Multiplicative Principle: 6*7 = 42 possibilities

Configuration 5: the "head" (guide-point in red) is left, the "tail" to the right-down.
We have 7 positions for the head in the first left viable column (I have shown the first and last in it)
We have 6 positions for the head in each row (I have shown the lower left and the lower right).
Multiplicative Principle: 6*7 = 42 possibilities

Configuration 6: the "head" (guide-point in red) is right, the "tail" to the left-down.
We have 7 positions for the head in the first left viable column (I have shown the first and last in it)
We have 6 positions for the head in each row (I have shown the lower left and the lower right).
Multiplicative Principle: 6*7 = 42 possibilities

Configuration 7: the "head" (guide-point in red) is left, the "tail" to the right-up.
We have 7 positions for the head in the first left viable column (I have shown the first and last in it)
We have 6 positions for the head in each row (I have shown the lower left and the lower right).
Multiplicative Principle: 6*7 = 42 possibilities

Configuration 8: the "head" (guide-point in red) is right, the "tail" to the left-up.
We have 7 positions for the head in the first left viable column (I have shown the first and last in it)
We have 6 positions for the head in each row (I have shown the lower left and the lower right).
Multiplicative Principle: 6*7 = 42 possibilities

All cases above are exhaustive (i.e, cover all scenarios) and mutually exclusive (i.e., no double-countings), hence:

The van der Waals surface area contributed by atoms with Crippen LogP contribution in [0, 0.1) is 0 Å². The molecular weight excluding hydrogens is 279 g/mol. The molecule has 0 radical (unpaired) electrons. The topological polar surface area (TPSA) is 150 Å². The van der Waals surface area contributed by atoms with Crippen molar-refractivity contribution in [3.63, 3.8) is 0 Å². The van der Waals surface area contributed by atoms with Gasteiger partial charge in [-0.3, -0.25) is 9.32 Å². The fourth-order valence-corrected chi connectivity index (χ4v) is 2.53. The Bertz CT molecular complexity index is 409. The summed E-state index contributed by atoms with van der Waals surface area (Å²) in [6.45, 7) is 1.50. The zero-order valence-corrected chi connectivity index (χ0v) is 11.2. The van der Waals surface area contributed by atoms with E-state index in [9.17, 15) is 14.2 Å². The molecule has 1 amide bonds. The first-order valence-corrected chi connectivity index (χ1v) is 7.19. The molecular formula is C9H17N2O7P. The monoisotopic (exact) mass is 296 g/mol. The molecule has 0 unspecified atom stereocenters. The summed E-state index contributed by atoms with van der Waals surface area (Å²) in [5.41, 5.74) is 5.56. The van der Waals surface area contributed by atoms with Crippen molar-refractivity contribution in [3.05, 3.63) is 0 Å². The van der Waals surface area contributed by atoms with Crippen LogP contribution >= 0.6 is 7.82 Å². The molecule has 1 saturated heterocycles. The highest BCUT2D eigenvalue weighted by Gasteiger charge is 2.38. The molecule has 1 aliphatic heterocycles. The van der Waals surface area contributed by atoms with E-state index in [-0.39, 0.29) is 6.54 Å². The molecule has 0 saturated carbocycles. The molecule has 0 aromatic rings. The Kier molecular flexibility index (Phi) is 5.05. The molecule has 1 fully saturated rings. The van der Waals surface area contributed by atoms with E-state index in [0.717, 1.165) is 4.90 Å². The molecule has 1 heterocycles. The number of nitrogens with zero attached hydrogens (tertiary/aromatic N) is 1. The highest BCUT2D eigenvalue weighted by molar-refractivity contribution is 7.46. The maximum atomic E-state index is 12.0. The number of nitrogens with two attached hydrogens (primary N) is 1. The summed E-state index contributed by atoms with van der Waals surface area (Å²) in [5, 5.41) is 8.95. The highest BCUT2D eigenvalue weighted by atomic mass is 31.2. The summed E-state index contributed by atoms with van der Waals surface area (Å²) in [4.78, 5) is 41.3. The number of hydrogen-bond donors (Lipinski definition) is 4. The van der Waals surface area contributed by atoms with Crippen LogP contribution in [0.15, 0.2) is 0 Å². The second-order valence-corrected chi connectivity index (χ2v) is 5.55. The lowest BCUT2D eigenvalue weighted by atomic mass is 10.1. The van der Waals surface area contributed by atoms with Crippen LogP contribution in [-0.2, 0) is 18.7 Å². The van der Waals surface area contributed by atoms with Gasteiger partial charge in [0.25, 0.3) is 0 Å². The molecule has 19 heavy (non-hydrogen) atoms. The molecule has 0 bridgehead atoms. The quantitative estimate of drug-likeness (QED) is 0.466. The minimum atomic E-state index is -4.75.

$$? = 8*42 = 336$$
This solution follows the notations and rationale taught in the GMATH method.

Regards,
Fabio.

_________________
Fabio Skilnik :: GMATH method creator ( Math for the GMAT)
English-speakers :: https://www.gmath.net
Portuguese-speakers :: https://www.gmath.com.br

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BTGmoderatorDC wrote:


A chessboard is an 8X8 array of identically sized squares. Each square has a particular designation, depending on its row and column. An L-shaped card, exactly the size of four squares on the chessboard, is laid on the chessboard as shown, covering exactly four squares. This L-shaped card can be moved around, rotated, and even picked up and turned over to give the mirror-image of an L. In how many different ways can this L-shaped card cover exactly four squares on the chessboard?
(A) 256
(B) 336
(C) 424
(D) 512
(E) 672
Case 1:
Every 6-block rectangle with a base of 2 and a height of 3 yields 4 possible L-shapes:



Chessboard:

The base for the 6-block rectangle shown above can appear in rows 1 through 6, yielding 6 row options.
The bottom left corner for the 6-block rectangle shown above can appear in columns A through G, yielding 7 column options.
To combine the 6 row options with the 7 column options, we multiply:
6*7 = 42.
Since each of these 42 6-block rectangles will yield 4 possible L-shapes, we get:
Total options = 4*42 = 168.


Case 2:
Every 6-block rectangle with a base of 3 and a height of 2 yields 4 possible L-shapes:

Since the chessboard is square, Case 2 must yield the same number of options as Case 1:
Total options = 168.


Resulting total:
Case 1 + Case 2 = 168 + 168 = 336.

The correct answer is B.